Yellow is the color of sunshine and associated with joy, happiness, intellect, and energy.  It is an excellent choice for kitchens, dining rooms, and bathrooms. In hallways, yellow can feel welcoming.  However, studies show that people are more likely to lose their temper in an all- yellow interior, so it should be used sparingly.  Dull or dingy yellow represents caution, decay, sickness, and jealously and is rarely used in interior rooms. Light yellow is associated with intellect, freshness, and joy, and is a great outdoor house paint.  Bright yellow evokes optimistic feelings.  Interior designer, Jennifer Agus, of Agus Interiors says, “Yellow is an uplifting color, but you really have to pick the right shade. You want to make sure it’s not too bright or too muted…”  But, for a sophisticated look, use deep yellow and gray. Yellow with orange are excellent choices for breakfast spaces, and yellow is great as an accent color in small quantities. 

Green is the color of nature.  Considered the most restful color for the eye, green can transcend a sense of calmness and security when used in interior design.  Green symbolizes growth, harmony, freshness, and fertility, and generally makes people feel emotionally safe.  Green is well suited for every room in the house, and can have a calming effect when used as the main color for decorating.  Pairing light green with grey can create a modern feel, and using different shades in one room can add contrast. But, the various shades of green can evoke completely different feelings. Dark green is associated with ambition, greed, and jealousy, while aqua is associated with emotional healing and protection. Yellow-green can indicate sickness, cowardice, discord, and jealously, while olive green is the traditional color of peace.  Interior designer, Shannon Kaye, says, “You can decorate an entire room with greens and have contrast, drama, richness, and balance. It’s so versatile.” 

Blue, by far, is the most popular color in the US, and is associated with trust, loyalty, wisdom, confidence, intelligence, faith, truth, and heaven.  Blue slows down the metabolism and has a calming effect, so it is considered to be beneficial to the mind and body when used in the home or office.  It is said that blue will help bring down blood pressure and slow the heart rate. Light or pastel blue can create tranquility and is associated with health, healing, understanding, and softness, but can come across as ‘chilly’ on the walls in a room that receives very little natural light. Dark blue represents knowledge, power, integrity, and seriousness. Deep midnight blue can create a feeling of luxury when used in a bedroom. Sapphire blues can be great as accent colors. Jackie Jordan, the director of color for Sherwin-Williams says, “Those brighter French blues and sunflower yellows are fun combination for a kitchen.”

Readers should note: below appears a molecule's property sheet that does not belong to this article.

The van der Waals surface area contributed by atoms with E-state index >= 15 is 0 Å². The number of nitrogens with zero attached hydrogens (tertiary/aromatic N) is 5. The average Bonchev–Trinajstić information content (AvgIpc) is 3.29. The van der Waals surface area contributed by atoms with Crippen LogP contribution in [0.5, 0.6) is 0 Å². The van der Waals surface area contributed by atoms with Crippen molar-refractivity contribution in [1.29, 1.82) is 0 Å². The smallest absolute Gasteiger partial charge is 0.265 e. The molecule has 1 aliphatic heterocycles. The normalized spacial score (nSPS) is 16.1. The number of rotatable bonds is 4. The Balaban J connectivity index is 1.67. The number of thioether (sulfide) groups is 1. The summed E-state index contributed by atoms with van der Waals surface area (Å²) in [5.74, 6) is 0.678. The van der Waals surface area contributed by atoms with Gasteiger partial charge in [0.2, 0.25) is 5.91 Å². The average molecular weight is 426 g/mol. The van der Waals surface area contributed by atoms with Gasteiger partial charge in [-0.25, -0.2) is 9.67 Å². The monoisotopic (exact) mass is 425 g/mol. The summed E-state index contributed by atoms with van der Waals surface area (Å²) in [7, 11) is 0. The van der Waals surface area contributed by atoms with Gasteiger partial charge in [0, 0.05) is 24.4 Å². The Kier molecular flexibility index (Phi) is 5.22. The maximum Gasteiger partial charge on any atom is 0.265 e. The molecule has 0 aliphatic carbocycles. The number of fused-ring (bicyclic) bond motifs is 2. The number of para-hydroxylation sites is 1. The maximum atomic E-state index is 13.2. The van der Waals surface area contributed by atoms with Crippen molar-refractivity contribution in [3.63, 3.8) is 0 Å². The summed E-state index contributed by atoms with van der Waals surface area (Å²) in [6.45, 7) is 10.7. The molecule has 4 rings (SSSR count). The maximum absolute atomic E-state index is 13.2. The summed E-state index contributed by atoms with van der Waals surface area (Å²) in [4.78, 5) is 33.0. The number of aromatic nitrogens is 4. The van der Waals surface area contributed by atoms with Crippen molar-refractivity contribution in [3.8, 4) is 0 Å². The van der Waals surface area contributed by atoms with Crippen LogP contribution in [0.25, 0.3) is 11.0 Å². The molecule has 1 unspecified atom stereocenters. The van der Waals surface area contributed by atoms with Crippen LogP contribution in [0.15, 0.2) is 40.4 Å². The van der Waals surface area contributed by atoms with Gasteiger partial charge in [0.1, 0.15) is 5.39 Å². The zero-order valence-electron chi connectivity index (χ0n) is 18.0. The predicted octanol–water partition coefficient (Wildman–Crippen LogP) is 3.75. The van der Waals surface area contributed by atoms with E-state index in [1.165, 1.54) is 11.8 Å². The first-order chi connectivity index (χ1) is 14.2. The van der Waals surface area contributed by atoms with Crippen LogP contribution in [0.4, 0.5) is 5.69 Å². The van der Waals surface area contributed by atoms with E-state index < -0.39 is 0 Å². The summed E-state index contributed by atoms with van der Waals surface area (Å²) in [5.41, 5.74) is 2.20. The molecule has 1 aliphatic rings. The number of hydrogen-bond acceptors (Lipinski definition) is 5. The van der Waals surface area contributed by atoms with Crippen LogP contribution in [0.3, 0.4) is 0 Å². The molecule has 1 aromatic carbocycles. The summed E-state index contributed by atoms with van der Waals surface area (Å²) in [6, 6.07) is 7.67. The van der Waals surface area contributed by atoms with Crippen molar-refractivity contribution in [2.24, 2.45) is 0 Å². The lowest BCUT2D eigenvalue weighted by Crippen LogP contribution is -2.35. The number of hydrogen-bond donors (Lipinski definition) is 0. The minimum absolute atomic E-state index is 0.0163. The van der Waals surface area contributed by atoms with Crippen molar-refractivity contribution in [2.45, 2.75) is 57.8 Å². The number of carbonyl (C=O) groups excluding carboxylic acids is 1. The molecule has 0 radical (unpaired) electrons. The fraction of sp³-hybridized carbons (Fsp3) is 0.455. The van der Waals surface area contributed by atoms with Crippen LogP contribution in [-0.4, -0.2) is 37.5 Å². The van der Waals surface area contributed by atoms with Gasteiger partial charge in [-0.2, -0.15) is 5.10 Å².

Purple, in its darkest values, is dramatic, rich, and sophisticated. It can give a design scheme depth and is associated with luxury and creativity. Lighter values of purple, such as lavender, can add a restful quality to a bedroom. Plus, about 75 percent of pre-adolescent children choose purple over any other color.  Interior designers use purple to add drama, create a hip feel by combining purple, pastels, and modern art; add a bold statement with neon purple, or give a room a mysterious feel with dark purple as an accent.



Because color affects people in very different ways, depending on gender, age, background, and climate, it is best to begin by asking some basic questions about the room you are decorating. 

  1. What feeling do you want the color to evoke? For example, in a kitchen you might want to increase appetite and energy. In a living room; calmness and peace.  Maybe you want to add mystery to a bedroom, or energy to a sunroom.
  2. What will the room be used for? Is the space private or public, and how much of the space will be used? Is the intent of the room for work or to relax?
  3. How much light and what kind of light will be used? Is there natural lighting available in the space, or are iridescent or ambientthe only light sources?  It matters, because depending on the light source, color can appear drastically different. It is always best to test the paint in both natural and artificial light prior to committing to a specific color.
  4. What kinds of accents will be used in the room? Will you use bold accents in the space, or patterns and textures?  Will you add an accent wall? Accents can warm up or cool down a space. They can add personality, bring out energy, make a room modern, and more. And, because of their flexibility, they should bring out the personal style and taste of the homeowner. Try using the color wheel, and remember complementary and triad colors when choosing accent colors.



The use of color in interior spaces by designers requires creativity, talent, and judgement that only comes from experience and knowledge. Just like a professional architect would not start the construction of a building without plans, an interior designer should not begin working on interior spaces without careful planning concerning which colors will support the personality of the inhabitants. It matters a great deal how color appears to a viewer, its effects, and the overall mood color creates. That’s why an understanding of color psychology plays such an important role when choosing colors for interior spaces by designers in different settings and for different functions.


  • Kathryn Pomroy
    Kathryn Pomroy

    Journalist, Artist & Lover of Puppies | Kathryn is a writing junkie and coffee aficionado who attended Arizona State University where she earned a blue belt in Shotokan-ryu Karate, graced the local stage as a ballerina, and graduated with honors with a degree in journalism.